I haven’t lost complete track of Richard Armitage but darn near. As some of you know, I started a business, and it’s taken almost everything out of me. It is working, but it’s like being pregnant, giving birth and then dealing with an infant. All things that take the stuffing out of someone in her childbearing years let alone someone like me who is long past that. Yep, that’s my concession that I’m not a spring chick.

The rest of my story is that I have one child I’m still homeschooling, take care of two houses (one’s mine, the other one’s a church house), and I got something dropped in my lap a few months ago which has me driving 1,500 miles a month. Unreal. I don’t even know how I’m doing all of this, but the good news is that it’s paying all of those horrendous medical bills. I do not want to go into my old age owing six figures, and thankfully, I won’t!

And thank God! my youngest child, who is in high school, is independent or there would be real trouble. She directs her days more or less. I oversee the subject matter she studies and do lecture on some subjects, but other than that, the child tells me what’s happening. Most of that is her reading constantly — about four books a week and titles such as To Kill a Mockingbird or Ethan Frome or A Member of the Wedding, and some popular fiction thrown in like Looking for Alaska, which she hated. She said, “I don’t get why everyone [read that as her peers] thinks John Green’s writing is so great. This is my third book by him, and the first two I kept thinking that maybe the next book would wow me. That hasn’t happened. Honestly, Mom, To Kill a Mockingbird is soooooo much better than anything John Green has written it’s not funny.” I replied, “You know what’s happened don’t you?” She looked at me, and I continued, “You’ve been spoiled by good writing.” From there we went onto a very productive discussion of what we both like to see in writing.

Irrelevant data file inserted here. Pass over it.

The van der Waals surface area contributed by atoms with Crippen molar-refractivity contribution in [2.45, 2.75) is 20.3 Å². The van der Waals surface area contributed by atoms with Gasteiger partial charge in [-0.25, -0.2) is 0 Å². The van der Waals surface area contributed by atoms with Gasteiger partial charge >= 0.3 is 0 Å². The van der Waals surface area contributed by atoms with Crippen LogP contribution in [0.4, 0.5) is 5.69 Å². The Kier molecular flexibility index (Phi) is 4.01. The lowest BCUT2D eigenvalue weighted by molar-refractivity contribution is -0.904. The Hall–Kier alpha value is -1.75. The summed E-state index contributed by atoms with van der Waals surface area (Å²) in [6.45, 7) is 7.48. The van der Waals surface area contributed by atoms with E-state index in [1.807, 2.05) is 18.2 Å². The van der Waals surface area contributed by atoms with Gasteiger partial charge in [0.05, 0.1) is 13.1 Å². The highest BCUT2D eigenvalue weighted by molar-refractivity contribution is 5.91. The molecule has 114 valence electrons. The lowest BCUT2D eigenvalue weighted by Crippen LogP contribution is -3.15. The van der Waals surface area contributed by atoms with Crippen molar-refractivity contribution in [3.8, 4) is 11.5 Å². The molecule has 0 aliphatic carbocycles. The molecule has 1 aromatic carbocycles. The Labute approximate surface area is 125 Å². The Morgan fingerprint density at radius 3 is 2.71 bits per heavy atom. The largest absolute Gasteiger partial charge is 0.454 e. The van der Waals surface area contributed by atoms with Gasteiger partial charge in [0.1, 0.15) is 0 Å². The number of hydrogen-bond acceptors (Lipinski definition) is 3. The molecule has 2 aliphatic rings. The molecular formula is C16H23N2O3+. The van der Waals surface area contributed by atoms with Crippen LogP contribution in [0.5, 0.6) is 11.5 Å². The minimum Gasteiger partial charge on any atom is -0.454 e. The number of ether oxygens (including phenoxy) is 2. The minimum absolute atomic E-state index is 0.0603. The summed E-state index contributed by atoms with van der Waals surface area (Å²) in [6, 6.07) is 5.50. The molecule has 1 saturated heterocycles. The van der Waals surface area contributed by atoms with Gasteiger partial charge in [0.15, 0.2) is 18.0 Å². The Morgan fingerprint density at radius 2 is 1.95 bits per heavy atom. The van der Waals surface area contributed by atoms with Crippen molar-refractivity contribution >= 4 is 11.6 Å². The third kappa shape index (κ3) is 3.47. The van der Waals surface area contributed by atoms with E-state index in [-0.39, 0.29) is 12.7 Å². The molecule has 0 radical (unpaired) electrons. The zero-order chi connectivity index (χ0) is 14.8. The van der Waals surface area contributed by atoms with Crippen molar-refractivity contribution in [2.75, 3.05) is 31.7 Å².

So where am I going with this? Lately, discussing writing has stirred up such a longing to write again. Not that the desire ever went away, but it’s more intense these days because time’s winged chariot is kicking my ass, and I want to say something before I’m completely crushed. When I feel this way, I become wistful about this place, because writing this blog freed me up to write other things which I needed to get out or self combust. And I still have so much I want to say. Not sure how I’m going to pull it off, but I need to finish something here.